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Robert N. Going says it's time to get back to our roots:

Let's grow up, Conservatives! The reason the Republican Party is slipping away from us is that they and we have drifted from our roots. With the passing of the Founding Father, William F. Buckley, Jr., now would be a good time to review where we have been and where we should go.

As a starting point, he gives us the Sharon Statement, adopted in 1960 as the founding document of Young Americans for Freedom. It outlines in 12 short paragraphs a creed that upholds the indivisibility of economic and political liberty, the limited purposes and competencies of government, the Constitutional division of powers, the market economy and its essential role in freedom and prosperity, the importance of national sovereignty to liberty, and the necessity of opposing and defeating threats to liberty in the world.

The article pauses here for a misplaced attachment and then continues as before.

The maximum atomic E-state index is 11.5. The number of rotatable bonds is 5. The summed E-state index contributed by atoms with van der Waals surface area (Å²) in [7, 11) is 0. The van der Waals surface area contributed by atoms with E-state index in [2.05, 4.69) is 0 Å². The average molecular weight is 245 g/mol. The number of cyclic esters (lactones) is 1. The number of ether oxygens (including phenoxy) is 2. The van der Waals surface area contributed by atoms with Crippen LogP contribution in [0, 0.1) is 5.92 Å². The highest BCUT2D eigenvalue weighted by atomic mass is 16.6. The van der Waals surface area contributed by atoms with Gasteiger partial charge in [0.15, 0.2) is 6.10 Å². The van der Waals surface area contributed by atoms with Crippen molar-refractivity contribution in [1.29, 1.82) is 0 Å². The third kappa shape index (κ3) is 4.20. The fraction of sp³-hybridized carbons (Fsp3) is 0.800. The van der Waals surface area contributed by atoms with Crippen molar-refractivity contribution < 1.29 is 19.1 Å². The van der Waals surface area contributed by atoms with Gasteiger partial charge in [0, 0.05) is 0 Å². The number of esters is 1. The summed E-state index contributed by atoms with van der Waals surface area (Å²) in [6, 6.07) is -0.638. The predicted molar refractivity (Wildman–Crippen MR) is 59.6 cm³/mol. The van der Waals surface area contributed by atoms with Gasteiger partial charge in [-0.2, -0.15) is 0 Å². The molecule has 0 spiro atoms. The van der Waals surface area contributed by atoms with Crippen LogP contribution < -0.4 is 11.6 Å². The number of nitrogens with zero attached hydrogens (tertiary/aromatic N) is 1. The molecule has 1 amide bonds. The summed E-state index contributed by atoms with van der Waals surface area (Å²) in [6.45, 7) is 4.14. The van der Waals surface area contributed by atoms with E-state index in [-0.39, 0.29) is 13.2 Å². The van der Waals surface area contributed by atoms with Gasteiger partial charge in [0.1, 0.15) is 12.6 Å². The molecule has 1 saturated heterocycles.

If you were to compose a similar summary of conservatism today, what else would it include? The Sharon Statement was written before the judicial activism of the Warren Court and its successors, before LBJ's massive Great Society expansion of government, before Roe v. Wade. A similar statement written just 15 years later likely would have addressed those matters explicitly, although the principles are already present in the statement.

In more recent years, we've seen the rise of the wheeler dealers, a more Republican-friendly kind of government expansion which uses earmarks and special tax treatment and eminent domain to pick winners and losers in the free market. Given that the Republican Party is the major party most closely aligned with conservatism, conservatives need to denounce this kind of misuse of government power as clearly as possible.

Going says he intends these next few months to look back and look forward. The reflections of someone who was involved in the movement from its earliest years will be worth reading.

About this Archive

This page is a archive of entries in the Politics category from March 2008.

Politics: February 2008 is the previous archive.

Politics: April 2008 is the next archive.